[su_heading]By Robin O’Luanaigh[/su_heading]

[su_dropcap style=”simple” size=”5″]B[/su_dropcap]ald eagles have taken up residence along its shoreline, and beavers have built their dams along its banks and tributaries. Families set up camp, fish and bird-watch. It might be hard to imagine what this area looked like prior to Jordan Lake, but only 30 years ago it was farmers tilling this soil, not fishermen looking for a weekend catch.

It began with a flood.

The Cape Fear River was spilling over during September of 1945, and the residents of Fayetteville found themselves in flood waters of almost 70 feet. The Homestead Hurricane had made landfall in Florida and pushed its way through the South, inundating already soggy central North Carolina and causing the Cape Fear River to reach record flood levels.

Although there were no deaths, damage to Fayetteville alone amounted to $2 million, or roughly $26 million in today’s economy. In response to the widespread flooding, the Army Corp of Engineers began making plans for a reservoir, which would be located in Chatham County.

In 1963, after about 20 years of federal government foot-dragging, the plans to develop this reservoir and better manage the Cape Fear River watershed were passed by the 87th Congress of the United States. The bill developed flood control and better water management across the country in at least 14 states.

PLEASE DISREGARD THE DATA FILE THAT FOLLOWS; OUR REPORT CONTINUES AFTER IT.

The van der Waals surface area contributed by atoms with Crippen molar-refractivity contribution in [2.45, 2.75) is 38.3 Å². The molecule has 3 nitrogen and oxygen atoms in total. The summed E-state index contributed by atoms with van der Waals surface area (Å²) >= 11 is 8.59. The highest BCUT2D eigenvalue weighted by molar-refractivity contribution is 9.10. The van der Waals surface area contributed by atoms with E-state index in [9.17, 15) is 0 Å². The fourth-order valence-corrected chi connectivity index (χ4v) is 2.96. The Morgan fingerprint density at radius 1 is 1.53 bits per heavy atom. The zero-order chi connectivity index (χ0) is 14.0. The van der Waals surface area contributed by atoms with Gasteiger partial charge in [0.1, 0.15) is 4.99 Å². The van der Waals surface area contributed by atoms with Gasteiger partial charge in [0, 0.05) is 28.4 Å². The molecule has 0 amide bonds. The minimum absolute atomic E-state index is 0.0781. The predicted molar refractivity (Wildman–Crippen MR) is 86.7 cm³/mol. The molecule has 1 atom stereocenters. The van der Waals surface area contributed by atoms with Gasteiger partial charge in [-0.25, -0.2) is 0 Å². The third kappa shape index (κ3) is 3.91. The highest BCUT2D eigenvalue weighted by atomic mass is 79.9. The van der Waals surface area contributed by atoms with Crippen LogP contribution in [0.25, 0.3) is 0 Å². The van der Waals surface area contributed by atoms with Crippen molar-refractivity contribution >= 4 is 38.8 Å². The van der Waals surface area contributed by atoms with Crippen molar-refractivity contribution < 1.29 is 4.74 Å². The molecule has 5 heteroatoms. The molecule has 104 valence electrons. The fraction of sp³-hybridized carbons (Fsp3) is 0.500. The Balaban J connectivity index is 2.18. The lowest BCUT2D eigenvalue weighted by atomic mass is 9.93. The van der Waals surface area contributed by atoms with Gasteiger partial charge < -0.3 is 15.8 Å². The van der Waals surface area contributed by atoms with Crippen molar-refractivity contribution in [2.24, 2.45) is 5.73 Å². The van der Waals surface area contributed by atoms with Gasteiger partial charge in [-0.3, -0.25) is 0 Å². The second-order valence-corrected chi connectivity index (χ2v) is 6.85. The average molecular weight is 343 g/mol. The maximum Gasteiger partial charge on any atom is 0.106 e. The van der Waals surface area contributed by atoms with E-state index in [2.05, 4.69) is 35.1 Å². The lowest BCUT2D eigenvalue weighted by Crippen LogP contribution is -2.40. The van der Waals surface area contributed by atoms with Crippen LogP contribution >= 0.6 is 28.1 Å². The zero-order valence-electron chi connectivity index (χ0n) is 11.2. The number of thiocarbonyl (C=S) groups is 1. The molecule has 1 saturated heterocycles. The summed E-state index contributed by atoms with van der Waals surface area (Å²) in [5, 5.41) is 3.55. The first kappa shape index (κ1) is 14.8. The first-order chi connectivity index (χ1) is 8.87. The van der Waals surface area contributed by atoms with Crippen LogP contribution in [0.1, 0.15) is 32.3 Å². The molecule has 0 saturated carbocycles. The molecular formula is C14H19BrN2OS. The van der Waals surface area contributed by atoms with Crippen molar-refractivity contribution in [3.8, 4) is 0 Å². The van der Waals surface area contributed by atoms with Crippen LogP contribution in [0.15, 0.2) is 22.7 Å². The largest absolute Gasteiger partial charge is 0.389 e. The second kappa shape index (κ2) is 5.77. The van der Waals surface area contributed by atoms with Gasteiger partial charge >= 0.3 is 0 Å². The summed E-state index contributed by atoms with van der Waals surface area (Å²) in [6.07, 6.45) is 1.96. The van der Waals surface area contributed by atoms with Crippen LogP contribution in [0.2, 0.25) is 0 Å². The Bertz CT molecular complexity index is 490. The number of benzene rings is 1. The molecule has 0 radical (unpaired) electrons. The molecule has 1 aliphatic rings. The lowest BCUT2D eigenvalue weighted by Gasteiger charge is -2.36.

The reservoir, which would come to be known as Jordan Lake, would help gather runoff and make sure it did not overwhelm the Cape Fear River again.

The excavation of Jordan Lake began in November of 1970, almost seven years after the initial bill of approval had passed. Between 1963 and 1970, the federal government negotiated with the individuals who owned the fields and pastures that were necessary for the creation of the reservoir.

“Prior to the lake, this area was a farming community,” said park ranger Steve McMurray. “There wasn’t necessarily a city that was here. The only thing I have in my records is the city of Lockville, which of course is no more.”

Lockville, the site of the Cape Fear and Deep River Navigation Company, was ultimately destroyed to make way for Jordan Lake. As of 1872, Lockville was home to only 150 residents.

Jordan Lake was completed in 1982.

Today, Jordan Lake is home to about 18 active eagle nests and roughly 36 different eagles. Nature enthusiasts like Ellen Tinsley, a former veterinarian, come to this body of water to capture these birds’ beauty on camera.

She hopes that everyone gets to catch a glimpse of the eagles.

“I was out looking for places to shoot, and I saw the sign. I turned into Jordan Lake and never turned back.”

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